Important documents

There are a lot of important documents you need for your trip. But as you’re on the road, where’s the safest place for your most important information? “The glove box is the safest place to put any documents that you may need during your travels,” John Burkhauser, an auto repair specialist and director of educational programs at Bolt On Technology, tells Reader’s Digest. “Why? Well, it’s the most obvious place and the first place that anyone will look if need be. Yes, it will also be the first place that any thief may look, so being careful of what you place in there is also important.”

What not to keep in your glove box: Burkhauser recommends keeping your vehicle’s title in your home in a safe. Credit cards, checks, receipts, or any personal information should also not be in your glove box. If you keep your license out of your wallet and someone breaks into your car, then they’ll “know where to go when you are not home.” Before you go, double-check that your license, car registration, car insurance, and any other important documents haven’t expired and are easily accessible to you. Also, make sure you don’t forget any of these road trip essentials.

What to keep in your glove box: For things to keep in your glove box, Burkhauser suggests the owner’s manual (“Maybe a good time to open and read it,” he says), a spare phone charger with cable, a basic first-aid kit, a fully-operating flashlight, paper maps since phone and GPS reception might be sketchy depending on where you are, and a multi-type tool for safety scenarios, including a seat belt cutter or a window breaking tool. Here are a few more tools you should have in your car.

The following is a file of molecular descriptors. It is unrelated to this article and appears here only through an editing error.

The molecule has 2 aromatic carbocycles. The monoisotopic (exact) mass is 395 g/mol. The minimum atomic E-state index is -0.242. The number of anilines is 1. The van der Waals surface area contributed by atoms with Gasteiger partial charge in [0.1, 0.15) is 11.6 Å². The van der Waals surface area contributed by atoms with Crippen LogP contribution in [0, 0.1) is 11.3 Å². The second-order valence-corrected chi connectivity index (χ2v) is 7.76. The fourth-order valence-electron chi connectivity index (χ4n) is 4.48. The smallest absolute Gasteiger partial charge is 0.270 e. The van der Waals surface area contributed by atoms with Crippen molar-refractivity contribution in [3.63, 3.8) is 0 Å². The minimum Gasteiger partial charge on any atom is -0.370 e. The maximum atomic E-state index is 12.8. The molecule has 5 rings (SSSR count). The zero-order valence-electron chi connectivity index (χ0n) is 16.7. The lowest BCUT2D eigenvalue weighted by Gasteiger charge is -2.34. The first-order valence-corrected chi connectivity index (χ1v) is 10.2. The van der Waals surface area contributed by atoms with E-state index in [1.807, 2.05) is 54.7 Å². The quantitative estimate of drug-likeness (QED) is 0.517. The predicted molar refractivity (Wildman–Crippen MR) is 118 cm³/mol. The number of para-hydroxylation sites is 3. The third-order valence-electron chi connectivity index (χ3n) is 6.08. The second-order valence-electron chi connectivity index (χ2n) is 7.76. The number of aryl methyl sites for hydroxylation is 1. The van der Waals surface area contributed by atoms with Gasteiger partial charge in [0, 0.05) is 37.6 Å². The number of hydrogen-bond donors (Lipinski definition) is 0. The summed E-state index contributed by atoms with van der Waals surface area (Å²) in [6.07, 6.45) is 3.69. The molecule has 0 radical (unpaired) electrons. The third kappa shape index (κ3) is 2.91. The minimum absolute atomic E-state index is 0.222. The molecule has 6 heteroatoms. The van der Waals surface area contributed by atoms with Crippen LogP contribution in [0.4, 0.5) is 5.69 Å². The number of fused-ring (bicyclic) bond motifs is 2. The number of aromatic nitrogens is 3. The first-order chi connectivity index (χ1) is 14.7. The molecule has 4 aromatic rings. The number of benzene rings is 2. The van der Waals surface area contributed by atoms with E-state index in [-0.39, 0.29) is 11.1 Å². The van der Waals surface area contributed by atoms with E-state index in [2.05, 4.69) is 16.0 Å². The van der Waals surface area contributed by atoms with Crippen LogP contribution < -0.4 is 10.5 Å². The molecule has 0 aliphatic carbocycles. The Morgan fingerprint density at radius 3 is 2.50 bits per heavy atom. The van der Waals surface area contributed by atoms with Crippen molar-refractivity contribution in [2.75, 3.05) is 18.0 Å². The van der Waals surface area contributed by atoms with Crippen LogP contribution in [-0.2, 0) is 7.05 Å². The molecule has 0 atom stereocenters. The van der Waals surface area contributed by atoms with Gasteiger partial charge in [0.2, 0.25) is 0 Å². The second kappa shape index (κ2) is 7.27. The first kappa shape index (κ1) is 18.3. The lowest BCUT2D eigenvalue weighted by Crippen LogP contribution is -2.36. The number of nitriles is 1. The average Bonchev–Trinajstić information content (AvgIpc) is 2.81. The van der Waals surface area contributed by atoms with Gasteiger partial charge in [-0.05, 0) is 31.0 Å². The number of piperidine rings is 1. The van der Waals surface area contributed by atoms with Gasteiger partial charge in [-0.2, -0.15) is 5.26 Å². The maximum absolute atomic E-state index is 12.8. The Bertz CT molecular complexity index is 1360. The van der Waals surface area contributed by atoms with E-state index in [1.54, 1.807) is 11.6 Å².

What should be in your wallet/purse: Now that we’ve covered what should be in your glove box, here’s what should be in your wallet or purse. Burkhauser recommends your license or other forms of ID so you can be identified, registration/insurance card, any medical information like current medications or conditions, and a list of emergency contacts. However, your social security card, your work ID, and a list of passwords are just some of the 13 things you should never keep in your wallet.

What extra “just in case” items should be stored under the seat: If you’re out on a long drive, making great time, you may not want to stop and hunt through the lunchbox for a snack even though your stomach is rumbling. For a few extra items stored under the seat of your car, Burkhauser recommends emergency snacks for eating in the car, paper products like paper towels and toilet paper, a silver survivor blanket that folds up neatly, and money (“Good old hard cash for when other payments won’t work,” he says). As you’re driving, make sure you know the appropriate driving etiquette rules, too. After all, being hangry is no excuse to be rude on the road.

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